What is the Correct Tire Rotation?
According to Mobil, correct tire rotation procedures differ from vehicle to vehicle. Use the following guidelines to help you find the correct pattern in which to rotate your tires.
Four Tires of the Same Size
Not all vehicles require the same size tires on the front and back. However, if all your tires are the same size, you should rotate them in this manner:
For front-wheel drive vehicles, you'll take the wheels from the front of the car and move them directly to the back. For example, the driver-side front tire will go to the driver's side back, and the passenger-side front tire will replace the passenger-side back.
The back wheels, on the other hand, should be crisscrossed. The passenger side back tire will go to the driver side front, and the driver side back tire will replace the passenger side front.
AWD, 4x4, & RWD
For all-wheel drive, four-wheel drive (4x4), and rear-wheel drive vehicles, you will use an "X" pattern when rotating the tires. The front passenger side tire will go to the back driver side. The front driver side tire will go to the back passenger side.
The back tires will be the same. Move the driver-side back tire to the passenger-side front, and the passenger-side rear tire to the driver-side front.
Alternate RWD, 4x4, & AWD
Although it seems like this tire pattern should be the same as the above pattern, it is not. Instead, the driver-side front tire goes to the passenger side back, and the passenger side front goes to the driver side back. The driver-side rear tire replaces the driver-side front, and the passenger-side rear tire goes to the passenger-side front.
Different Size Directional Tires
When dealing with different size directional tires, you must dismount each tire and remount them on the appropriate rims according to their direction. Then, they will also need to be rebalanced.
Same Size Directional Tires
For directional tires of the same size, the process isn't complicated. You simply need to move the front wheels directly to the back and vice versa. For example, the driver-side front tire moves to the driver-side back, and the driver-side back tire replaces the front. The passenger-side front tire replaces the passenger-side back, and you'll move the passenger-side back tire to the front.
Different Size Non-Directional Tires
For vehicles with different size tires that are non-directional, you'll use a side-to-side pattern for rotation. The driver-side front tire will replace the passenger-side front tire. The passenger-side front will then go to the driver-side front.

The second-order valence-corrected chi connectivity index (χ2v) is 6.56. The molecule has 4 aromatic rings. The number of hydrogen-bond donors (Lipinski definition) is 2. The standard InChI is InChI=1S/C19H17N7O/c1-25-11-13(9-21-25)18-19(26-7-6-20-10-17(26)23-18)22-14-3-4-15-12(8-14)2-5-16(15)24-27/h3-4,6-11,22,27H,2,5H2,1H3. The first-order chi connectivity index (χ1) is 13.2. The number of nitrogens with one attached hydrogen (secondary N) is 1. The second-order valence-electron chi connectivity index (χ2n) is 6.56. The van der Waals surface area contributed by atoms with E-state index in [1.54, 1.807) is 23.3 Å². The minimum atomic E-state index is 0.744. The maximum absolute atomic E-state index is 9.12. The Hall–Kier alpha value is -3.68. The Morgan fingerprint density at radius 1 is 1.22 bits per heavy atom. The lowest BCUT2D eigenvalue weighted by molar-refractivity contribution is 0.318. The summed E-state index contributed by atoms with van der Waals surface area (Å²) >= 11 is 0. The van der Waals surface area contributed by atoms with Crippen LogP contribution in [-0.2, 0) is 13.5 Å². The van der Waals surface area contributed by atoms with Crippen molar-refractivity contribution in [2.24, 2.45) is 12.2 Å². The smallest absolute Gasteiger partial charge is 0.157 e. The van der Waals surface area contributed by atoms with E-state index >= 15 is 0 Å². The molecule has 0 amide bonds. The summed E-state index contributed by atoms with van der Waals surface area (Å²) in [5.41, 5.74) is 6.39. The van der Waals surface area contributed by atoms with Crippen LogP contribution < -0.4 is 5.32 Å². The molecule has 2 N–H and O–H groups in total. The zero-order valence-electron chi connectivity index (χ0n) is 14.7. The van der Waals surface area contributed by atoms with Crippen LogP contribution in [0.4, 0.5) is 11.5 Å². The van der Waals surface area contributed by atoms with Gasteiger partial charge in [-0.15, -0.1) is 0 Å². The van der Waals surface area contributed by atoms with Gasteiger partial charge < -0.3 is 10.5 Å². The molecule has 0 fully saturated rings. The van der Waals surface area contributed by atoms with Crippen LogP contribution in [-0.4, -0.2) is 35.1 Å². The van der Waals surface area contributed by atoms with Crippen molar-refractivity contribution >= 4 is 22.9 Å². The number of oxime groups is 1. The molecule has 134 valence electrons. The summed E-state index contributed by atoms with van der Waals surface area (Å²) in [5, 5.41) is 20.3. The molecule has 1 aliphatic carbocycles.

The same goes for the back tires. Take the driver-side back and move it to the passenger-side back. Then, move the passenger-side back tire to the driver-side rear.
How Much Does it Cost to Get Tires Rotated and Balanced?
Walmart offers lifetime tire balancing and rotation for only $14 per tire. With the lifetime package, you can have your tires rotated and balanced every 7,500 miles at no additional charge. Without the lifetime package, Walmart will rotate your tires for only $2.50 per tire.
You can see a complete list of Walmart's maintenance prices here.
Firestone Complete Auto Care
If you purchased your tires from Firestone Complete Auto Care, you'll get free lifetime tire rotations. If you didn't purchase tires from Firestone, they charge $56.40 for tire rotation and balancing, which equates to $14.10 per tire.
According to their website, Pep Boys offers free tire rotations. However, this is only when you have other maintenance done on your vehicle.
They do not specify a price if all you need is a rotation. Although it does not appear that they offer a one-time rate for balancing, you can get a lifetime tire balancing package for as low as $15.99 per tire.
If you purchased tires from Discount Tire, they will rotate and balance them for free. If you did not purchase your tires from them, they would still do the rotation for free. However, they charge $14 per wheel for balancing.
Tire balancing and rotation are important for the health of both your vehicle and your tires. While it is not necessary to balance your tires each time you have them rotated, it is a good practice. As a general guideline, tires should be balanced and rotated every 7,500 miles.
For more helpful tips on tire maintenance, read these other posts on our blog:
Should Tires Always be Replaced in Pairs?